Ann Selzer:                   Well, their campaign manager wrote a memo within 30 minutes of the newspaper arriving on the doorsteps on New Year’s Eve to say she has done outrageous things in what she is assuming is going to happen on caucus night, she sang 60% are going to be first time caucus-goers. Nobody thinks that’s what’s going to happen. So ignore this poll. She’ll be fired. All will be well, Hillary will win.

Preet Bharara:              They predicted your firing, huh?

Ann Selzer:                   Well, maybe they didn’t go quite that far, but it was kind of the impression that I got.

Preet Bharara:              So what’s interesting going back to our earlier conversation is that it was important to them, perhaps because there is some self-fulfilling prophecy belief that the opposing campaign had. In other words, if it was so wrong, what’s the big deal for them? Why would they get so angry at you if they thought your polling was wrong?

Ann Selzer:                   Well, they were, this memo went out to the National Press Corps and they wanted them to spin the poll to downplay the Obama advantage. The next day I had a phone call from one of Hillary Clinton state chairs and he’s… if I called him a buddy of mine, maybe that’s a little too close, but we’re informal friends and he calls me from time to time.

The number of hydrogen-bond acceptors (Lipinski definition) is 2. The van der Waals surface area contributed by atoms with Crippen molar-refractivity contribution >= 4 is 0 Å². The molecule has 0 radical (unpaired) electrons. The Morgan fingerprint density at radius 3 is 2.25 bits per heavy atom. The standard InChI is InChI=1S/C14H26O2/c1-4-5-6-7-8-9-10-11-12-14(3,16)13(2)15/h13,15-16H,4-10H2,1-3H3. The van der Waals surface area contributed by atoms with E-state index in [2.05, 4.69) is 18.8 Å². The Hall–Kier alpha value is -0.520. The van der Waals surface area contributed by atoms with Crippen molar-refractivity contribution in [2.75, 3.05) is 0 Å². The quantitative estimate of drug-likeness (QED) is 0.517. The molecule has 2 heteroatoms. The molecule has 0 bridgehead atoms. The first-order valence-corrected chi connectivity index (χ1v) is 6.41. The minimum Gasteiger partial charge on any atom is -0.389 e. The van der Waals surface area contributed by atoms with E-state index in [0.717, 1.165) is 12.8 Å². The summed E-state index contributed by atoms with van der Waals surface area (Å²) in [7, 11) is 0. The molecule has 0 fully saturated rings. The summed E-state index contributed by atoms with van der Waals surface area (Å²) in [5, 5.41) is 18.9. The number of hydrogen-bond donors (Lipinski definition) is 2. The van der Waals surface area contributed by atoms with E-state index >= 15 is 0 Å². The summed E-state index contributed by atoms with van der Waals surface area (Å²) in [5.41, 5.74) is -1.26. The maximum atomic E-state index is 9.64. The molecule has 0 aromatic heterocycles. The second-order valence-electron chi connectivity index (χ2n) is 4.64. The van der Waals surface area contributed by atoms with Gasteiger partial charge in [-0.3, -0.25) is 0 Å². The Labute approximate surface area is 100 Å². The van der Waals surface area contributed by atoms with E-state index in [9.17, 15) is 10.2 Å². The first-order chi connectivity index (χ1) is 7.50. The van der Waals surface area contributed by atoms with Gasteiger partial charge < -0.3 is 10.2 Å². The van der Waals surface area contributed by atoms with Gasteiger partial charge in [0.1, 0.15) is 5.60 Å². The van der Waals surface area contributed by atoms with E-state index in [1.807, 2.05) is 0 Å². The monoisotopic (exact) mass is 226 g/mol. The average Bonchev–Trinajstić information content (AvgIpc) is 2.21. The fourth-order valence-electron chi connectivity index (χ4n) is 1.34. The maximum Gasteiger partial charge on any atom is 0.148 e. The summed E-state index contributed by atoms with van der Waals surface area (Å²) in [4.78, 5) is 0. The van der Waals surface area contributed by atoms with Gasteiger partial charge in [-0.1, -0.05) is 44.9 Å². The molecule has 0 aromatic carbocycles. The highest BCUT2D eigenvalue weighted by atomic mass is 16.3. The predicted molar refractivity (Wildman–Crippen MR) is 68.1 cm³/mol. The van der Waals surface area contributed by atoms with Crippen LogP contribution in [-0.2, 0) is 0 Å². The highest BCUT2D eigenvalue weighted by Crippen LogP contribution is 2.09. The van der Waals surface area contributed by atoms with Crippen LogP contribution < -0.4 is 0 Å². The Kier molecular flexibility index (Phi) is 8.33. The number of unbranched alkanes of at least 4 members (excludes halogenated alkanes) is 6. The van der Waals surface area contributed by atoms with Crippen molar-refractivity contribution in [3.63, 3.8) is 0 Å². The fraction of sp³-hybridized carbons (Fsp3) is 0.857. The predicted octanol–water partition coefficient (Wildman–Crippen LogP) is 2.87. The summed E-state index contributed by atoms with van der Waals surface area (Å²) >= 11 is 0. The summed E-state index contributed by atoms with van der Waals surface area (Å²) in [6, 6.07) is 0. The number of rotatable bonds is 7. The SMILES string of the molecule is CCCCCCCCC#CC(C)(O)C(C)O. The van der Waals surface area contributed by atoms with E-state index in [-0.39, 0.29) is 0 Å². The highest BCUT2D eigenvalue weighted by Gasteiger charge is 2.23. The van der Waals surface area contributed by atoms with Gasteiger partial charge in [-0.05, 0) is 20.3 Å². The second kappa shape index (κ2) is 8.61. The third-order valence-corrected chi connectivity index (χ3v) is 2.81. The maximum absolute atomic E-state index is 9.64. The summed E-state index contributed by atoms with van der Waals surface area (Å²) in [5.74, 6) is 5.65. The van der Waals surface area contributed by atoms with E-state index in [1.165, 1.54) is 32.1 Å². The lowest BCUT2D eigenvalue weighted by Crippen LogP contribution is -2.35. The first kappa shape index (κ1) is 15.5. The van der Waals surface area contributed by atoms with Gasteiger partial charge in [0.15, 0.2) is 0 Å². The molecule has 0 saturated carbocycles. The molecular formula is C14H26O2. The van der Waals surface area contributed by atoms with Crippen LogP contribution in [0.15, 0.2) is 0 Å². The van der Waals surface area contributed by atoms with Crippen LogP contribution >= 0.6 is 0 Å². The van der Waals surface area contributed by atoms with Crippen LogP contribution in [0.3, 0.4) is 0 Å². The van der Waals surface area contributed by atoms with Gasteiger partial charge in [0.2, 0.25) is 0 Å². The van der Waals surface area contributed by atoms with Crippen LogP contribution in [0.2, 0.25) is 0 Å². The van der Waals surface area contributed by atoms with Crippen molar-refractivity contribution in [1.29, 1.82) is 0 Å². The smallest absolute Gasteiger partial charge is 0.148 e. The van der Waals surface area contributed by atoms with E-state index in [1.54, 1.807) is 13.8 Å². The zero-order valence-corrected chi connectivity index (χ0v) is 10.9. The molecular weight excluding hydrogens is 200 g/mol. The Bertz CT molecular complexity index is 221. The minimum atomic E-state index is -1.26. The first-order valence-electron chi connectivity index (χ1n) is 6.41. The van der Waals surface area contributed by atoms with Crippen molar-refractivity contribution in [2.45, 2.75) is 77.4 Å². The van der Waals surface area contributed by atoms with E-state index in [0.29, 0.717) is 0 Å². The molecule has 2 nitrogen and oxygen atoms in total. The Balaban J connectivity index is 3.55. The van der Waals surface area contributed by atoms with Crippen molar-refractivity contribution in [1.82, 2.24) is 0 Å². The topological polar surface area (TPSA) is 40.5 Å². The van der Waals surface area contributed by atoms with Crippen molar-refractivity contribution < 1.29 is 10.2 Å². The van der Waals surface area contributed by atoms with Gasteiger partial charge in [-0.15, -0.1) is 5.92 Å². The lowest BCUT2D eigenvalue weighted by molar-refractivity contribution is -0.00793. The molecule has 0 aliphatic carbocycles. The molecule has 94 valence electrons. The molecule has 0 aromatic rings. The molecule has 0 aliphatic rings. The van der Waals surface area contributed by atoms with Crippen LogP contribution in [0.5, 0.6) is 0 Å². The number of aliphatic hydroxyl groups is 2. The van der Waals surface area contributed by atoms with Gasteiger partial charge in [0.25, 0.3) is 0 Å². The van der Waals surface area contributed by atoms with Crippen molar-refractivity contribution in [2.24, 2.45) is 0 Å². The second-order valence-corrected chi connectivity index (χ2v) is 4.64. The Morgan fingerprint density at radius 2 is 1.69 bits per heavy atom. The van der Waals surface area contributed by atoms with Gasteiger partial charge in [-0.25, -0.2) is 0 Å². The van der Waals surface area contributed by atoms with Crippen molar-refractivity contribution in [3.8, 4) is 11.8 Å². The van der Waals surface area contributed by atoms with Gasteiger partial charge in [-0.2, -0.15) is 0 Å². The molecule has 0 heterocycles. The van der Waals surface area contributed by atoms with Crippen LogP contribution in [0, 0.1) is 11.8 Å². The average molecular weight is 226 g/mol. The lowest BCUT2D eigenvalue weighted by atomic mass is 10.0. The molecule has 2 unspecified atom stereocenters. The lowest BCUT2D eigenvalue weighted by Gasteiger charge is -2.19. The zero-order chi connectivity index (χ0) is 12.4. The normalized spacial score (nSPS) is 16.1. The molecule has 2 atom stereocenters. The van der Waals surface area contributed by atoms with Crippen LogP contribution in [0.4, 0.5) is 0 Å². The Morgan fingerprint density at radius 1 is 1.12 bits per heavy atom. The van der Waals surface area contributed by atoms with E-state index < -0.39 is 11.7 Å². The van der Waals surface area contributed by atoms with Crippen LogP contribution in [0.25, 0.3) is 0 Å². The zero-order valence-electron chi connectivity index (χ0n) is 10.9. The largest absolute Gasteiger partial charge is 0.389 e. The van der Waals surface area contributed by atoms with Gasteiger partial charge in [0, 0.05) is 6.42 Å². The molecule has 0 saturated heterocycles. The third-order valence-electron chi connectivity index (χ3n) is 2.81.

Ann Selzer:                   He said, “Look, I’ve always trusted your numbers until now, but I’ve knocked on 99 doors and I don’t find this lurking Obama support.” And I said, “Tell me about the 99 doors.” Oh, we’re canvassing previous caucus-goers and registered Democrats.”

Ann Selzer:                   And I said, “That’s why you’re not seeing the lurking Obama support because he’s creating first time caucus-goers.” And this kind of feeds into what I was saying before, that the Clinton campaign was blind to what was happening because of the way that they had decided who the meaningful universe was that they would be polling.

Preet Bharara:              It was a parallel era to what some of the other pollsters do, which is relying on past behavior?

Ann Selzer:                   That’s right. And the Obama campaign said if we rely on people from the past, we lose and they went out and created new caucus scores.

Preet Bharara:              And is that a similar sort of thing that happened in 2016 with Trump finding new people who hadn’t voted before?

Ann Selzer:                   Perhaps it happened there more organically rather than as intentional kind of thing. He was a very different kind of candidate, and so it got people interested who might not have been interested before, but it was nothing on the, is not on the scale of the Obama phenomenon where the majority of people caucusing had never caucused before.